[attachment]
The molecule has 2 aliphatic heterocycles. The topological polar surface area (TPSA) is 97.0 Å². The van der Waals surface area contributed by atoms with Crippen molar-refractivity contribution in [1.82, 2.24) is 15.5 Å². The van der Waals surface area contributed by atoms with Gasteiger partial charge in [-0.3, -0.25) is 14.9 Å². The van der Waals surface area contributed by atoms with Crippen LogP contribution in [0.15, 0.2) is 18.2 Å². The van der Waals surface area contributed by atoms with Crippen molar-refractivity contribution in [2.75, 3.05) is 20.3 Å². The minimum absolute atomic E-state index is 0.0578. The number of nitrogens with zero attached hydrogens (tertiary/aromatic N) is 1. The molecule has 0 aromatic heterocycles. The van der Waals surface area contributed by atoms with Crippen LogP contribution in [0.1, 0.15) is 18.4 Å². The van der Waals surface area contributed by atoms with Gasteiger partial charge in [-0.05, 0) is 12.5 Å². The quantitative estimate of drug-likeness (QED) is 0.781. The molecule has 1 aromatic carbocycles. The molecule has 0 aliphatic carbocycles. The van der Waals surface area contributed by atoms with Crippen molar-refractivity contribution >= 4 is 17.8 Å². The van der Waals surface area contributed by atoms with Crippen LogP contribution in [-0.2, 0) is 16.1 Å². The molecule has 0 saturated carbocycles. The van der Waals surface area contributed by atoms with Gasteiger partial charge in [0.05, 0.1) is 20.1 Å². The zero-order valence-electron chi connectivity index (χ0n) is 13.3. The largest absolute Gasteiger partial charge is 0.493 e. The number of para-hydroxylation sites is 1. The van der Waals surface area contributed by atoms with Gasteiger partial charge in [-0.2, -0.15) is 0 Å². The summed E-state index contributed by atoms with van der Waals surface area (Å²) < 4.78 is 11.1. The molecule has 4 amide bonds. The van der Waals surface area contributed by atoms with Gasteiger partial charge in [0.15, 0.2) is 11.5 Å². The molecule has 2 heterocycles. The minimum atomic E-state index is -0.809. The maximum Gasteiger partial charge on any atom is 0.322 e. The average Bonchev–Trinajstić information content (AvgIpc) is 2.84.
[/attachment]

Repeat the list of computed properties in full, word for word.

The molecule has 2 aliphatic heterocycles. The topological polar surface area (TPSA) is 97.0 Å². The van der Waals surface area contributed by atoms with Crippen molar-refractivity contribution in [1.82, 2.24) is 15.5 Å². The van der Waals surface area contributed by atoms with Gasteiger partial charge in [-0.3, -0.25) is 14.9 Å². The van der Waals surface area contributed by atoms with Crippen LogP contribution in [0.15, 0.2) is 18.2 Å². The van der Waals surface area contributed by atoms with Crippen molar-refractivity contribution in [2.75, 3.05) is 20.3 Å². The minimum absolute atomic E-state index is 0.0578. The number of nitrogens with zero attached hydrogens (tertiary/aromatic N) is 1. The molecule has 0 aromatic heterocycles. The van der Waals surface area contributed by atoms with Crippen LogP contribution in [0.1, 0.15) is 18.4 Å². The van der Waals surface area contributed by atoms with Gasteiger partial charge in [-0.05, 0) is 12.5 Å². The quantitative estimate of drug-likeness (QED) is 0.781. The molecule has 1 aromatic carbocycles. The molecule has 0 aliphatic carbocycles. The van der Waals surface area contributed by atoms with Crippen molar-refractivity contribution >= 4 is 17.8 Å². The van der Waals surface area contributed by atoms with Crippen LogP contribution in [-0.2, 0) is 16.1 Å². The molecule has 0 saturated carbocycles. The van der Waals surface area contributed by atoms with Gasteiger partial charge in [0.05, 0.1) is 20.1 Å². The zero-order valence-electron chi connectivity index (χ0n) is 13.3. The largest absolute Gasteiger partial charge is 0.493 e. The number of para-hydroxylation sites is 1. The van der Waals surface area contributed by atoms with Gasteiger partial charge in [-0.2, -0.15) is 0 Å². The summed E-state index contributed by atoms with van der Waals surface area (Å²) < 4.78 is 11.1. The molecule has 4 amide bonds. The van der Waals surface area contributed by atoms with Gasteiger partial charge in [0.15, 0.2) is 11.5 Å². The molecule has 2 heterocycles. The minimum atomic E-state index is -0.809. The maximum Gasteiger partial charge on any atom is 0.322 e. The average Bonchev–Trinajstić information content (AvgIpc) is 2.84.